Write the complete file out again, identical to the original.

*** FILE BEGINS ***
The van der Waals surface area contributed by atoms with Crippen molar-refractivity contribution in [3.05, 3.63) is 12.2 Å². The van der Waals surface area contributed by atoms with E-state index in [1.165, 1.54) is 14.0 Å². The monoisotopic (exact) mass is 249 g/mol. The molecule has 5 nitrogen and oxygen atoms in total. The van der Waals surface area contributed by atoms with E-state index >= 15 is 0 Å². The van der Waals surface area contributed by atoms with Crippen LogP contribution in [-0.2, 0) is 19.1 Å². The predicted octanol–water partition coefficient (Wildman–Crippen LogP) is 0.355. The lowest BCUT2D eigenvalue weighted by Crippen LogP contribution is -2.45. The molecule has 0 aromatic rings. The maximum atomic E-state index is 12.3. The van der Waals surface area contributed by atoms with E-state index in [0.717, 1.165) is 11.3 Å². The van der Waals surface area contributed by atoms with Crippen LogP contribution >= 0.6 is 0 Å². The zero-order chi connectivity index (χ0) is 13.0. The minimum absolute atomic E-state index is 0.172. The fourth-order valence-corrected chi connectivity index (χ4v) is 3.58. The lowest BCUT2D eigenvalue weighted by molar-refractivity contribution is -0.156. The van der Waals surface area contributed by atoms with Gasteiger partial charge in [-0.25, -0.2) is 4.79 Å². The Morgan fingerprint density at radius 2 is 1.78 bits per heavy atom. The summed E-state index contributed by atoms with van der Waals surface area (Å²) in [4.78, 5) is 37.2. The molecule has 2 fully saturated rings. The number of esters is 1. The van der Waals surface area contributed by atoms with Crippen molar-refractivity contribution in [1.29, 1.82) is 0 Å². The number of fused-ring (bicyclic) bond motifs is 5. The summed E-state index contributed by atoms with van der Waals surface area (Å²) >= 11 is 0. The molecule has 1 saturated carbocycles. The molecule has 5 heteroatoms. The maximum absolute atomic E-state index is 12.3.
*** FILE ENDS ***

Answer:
The van der Waals surface area contributed by atoms with Crippen molar-refractivity contribution in [3.05, 3.63) is 12.2 Å². The van der Waals surface area contributed by atoms with E-state index in [1.165, 1.54) is 14.0 Å². The monoisotopic (exact) mass is 249 g/mol. The molecule has 5 nitrogen and oxygen atoms in total. The van der Waals surface area contributed by atoms with E-state index >= 15 is 0 Å². The van der Waals surface area contributed by atoms with Crippen LogP contribution in [-0.2, 0) is 19.1 Å². The predicted octanol–water partition coefficient (Wildman–Crippen LogP) is 0.355. The lowest BCUT2D eigenvalue weighted by Crippen LogP contribution is -2.45. The molecule has 0 aromatic rings. The maximum atomic E-state index is 12.3. The van der Waals surface area contributed by atoms with E-state index in [0.717, 1.165) is 11.3 Å². The van der Waals surface area contributed by atoms with Crippen LogP contribution >= 0.6 is 0 Å². The zero-order chi connectivity index (χ0) is 13.0. The minimum absolute atomic E-state index is 0.172. The fourth-order valence-corrected chi connectivity index (χ4v) is 3.58. The lowest BCUT2D eigenvalue weighted by molar-refractivity contribution is -0.156. The van der Waals surface area contributed by atoms with Gasteiger partial charge in [-0.25, -0.2) is 4.79 Å². The Morgan fingerprint density at radius 2 is 1.78 bits per heavy atom. The summed E-state index contributed by atoms with van der Waals surface area (Å²) in [4.78, 5) is 37.2. The molecule has 2 fully saturated rings. The number of esters is 1. The van der Waals surface area contributed by atoms with Crippen molar-refractivity contribution in [1.29, 1.82) is 0 Å². The number of fused-ring (bicyclic) bond motifs is 5. The summed E-state index contributed by atoms with van der Waals surface area (Å²) >= 11 is 0. The molecule has 1 saturated carbocycles. The molecule has 5 heteroatoms. The maximum absolute atomic E-state index is 12.3.